2005: Comprehensive peace agreement
After years of conflict, a Comprehensive Peace Agreement between the Sudanese government and Southern Sudan is signed. Southern Sudan is made a semi-autonomous region and guaranteed a referendum on independence within six years.
2010: Salva Kiir elected president
Salva Kiir Mayardit is elected president of Southern Sudan with 93% of the vote.
January 9-15, 2011: Independence Referendum
Southern Sudanese people vote to decide whether to secede from Sudan. Nationals around the world cast their votes.
February 7, 2011: South Sudan Separates
After nearly a month, the votes are in. With an overwhelming 98% majority, Southern Sudan votes to separate from Sudan.
July 9, 2011: Independence is Official
After decades of fighting with the north, South Sudan is recognized as an independent nation.
2013-15: First Conflict
July 24, 2013: Cabinet Fired
President Kiir fires his entire Cabinet, including Vice President Riek Machar.
December 15, 2013: Violence Erupts
After a few months of relative calm, violence erupts and fighting breaks out between government forces and soldiers loyal to Machar.
January 23, 2014: Ceasefire
The South Sudanese government and Machar’s forces sign a ceas-fire.
March 29, 2014: Over 1 Million Flee
The UN reports that more than 1 million South Sudanese have fled their homes, including over 800,00 internally displaced.
May 1, 2015: One year later, over 2 million displaced
In just over one year, the UN estimates that the number of South Sudanese displaced by violence has more than doubled, reaching 2.2 million. This forced migration crisis also begins to cause food shortages and increasing rates of disease.
August 16, 2015: Peace Deal Signed
President Kiir signs a new peace deal with Riek Machar after threats of UN sanctions.
2016-18: Fragile peace and renewed conflict
April 26, 2016: Machar Reinstated
President Kiir reinstates Riek Machar as Vice President as a part of a deal to end South Sudan’s civil war. He is sworn in in April.
July 7, 2016: Violence Breaks out Again in Juba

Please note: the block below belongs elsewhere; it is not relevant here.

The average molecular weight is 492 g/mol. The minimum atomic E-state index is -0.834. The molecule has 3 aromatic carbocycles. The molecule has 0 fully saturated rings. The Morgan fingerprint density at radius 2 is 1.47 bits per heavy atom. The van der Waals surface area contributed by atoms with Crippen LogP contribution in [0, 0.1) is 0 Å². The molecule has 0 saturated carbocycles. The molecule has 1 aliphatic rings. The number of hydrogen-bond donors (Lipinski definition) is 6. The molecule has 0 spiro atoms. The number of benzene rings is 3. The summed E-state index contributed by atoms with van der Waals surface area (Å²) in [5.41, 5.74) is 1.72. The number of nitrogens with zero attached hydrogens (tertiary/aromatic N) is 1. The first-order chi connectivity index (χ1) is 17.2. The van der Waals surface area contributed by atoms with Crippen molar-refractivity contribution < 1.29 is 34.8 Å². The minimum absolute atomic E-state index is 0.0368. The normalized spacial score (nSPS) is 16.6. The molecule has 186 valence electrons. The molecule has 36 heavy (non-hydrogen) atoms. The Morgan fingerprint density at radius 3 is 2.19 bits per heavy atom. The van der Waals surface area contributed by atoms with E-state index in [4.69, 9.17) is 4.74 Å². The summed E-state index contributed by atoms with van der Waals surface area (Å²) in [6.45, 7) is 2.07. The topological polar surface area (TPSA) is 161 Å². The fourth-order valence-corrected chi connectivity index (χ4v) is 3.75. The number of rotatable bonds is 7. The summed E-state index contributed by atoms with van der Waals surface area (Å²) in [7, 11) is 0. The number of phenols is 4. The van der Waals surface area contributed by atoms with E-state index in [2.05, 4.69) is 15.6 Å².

Fighting breaks out between government forces and soldiers loyal to Vice President Machar. Hundreds are left dead, and Machar flees the country.
July 25, 2016: Machar Removed Again
President Kiir removes Riek Machar as Vice President for the second time, replacing him with Taban Deng Gai. Machar’s camp calls the replacement illegal.
August 2, 2016: Huge Numbers Flee South Sudan
UN High Commissioner for Refugees says more than 60,000 people have fled South Sudan since July due to fighting.
November 11, 2016: “Outright Ethnic War”
Concerned by the ongoing conflict, the UN warns that South Sudan is at risk of “outright ethnic war.” Shortly after stating this, the UN seeks an arms embargo against South Sudan through the Security Council. In December 2016, the embargo is blocked.
January 17, 2017: “Credible Pressure”
Reuters cites a confidential UN report, calling for “credible pressure” to be applied to South Sudan.
February 10, 2017: 1.5 Million Refugees
UN High Commissioner for Refugees says that number of refugees who have fled South Sudan tops 1.5 million, making it one of the world’s largest refugee crises.
February – June, 2017: South Sudanese Famine
The UN and South Sudanese government declare famine in two counties of Unity State. The famine is officially undeclared in June of 2017, although food insecurity still remains high.
2018-Present: Peace, Redux
September 12, 2018: Second peace treaty
An agreement is signed by the South Sudanese government and its main political opposition. The deal offers some hope for peace, but a hard road forward for bringing the peace deal to fruition.
2019: Risk, insecurity, and violence remain
While the peace deal holds, nearly 7 million people are threatened by food insecurity, with the United Nations declaring that “without scaled-up humanitarian assistance, more and more people are at risk.” Sexual violence against women and girls remains “endemic.”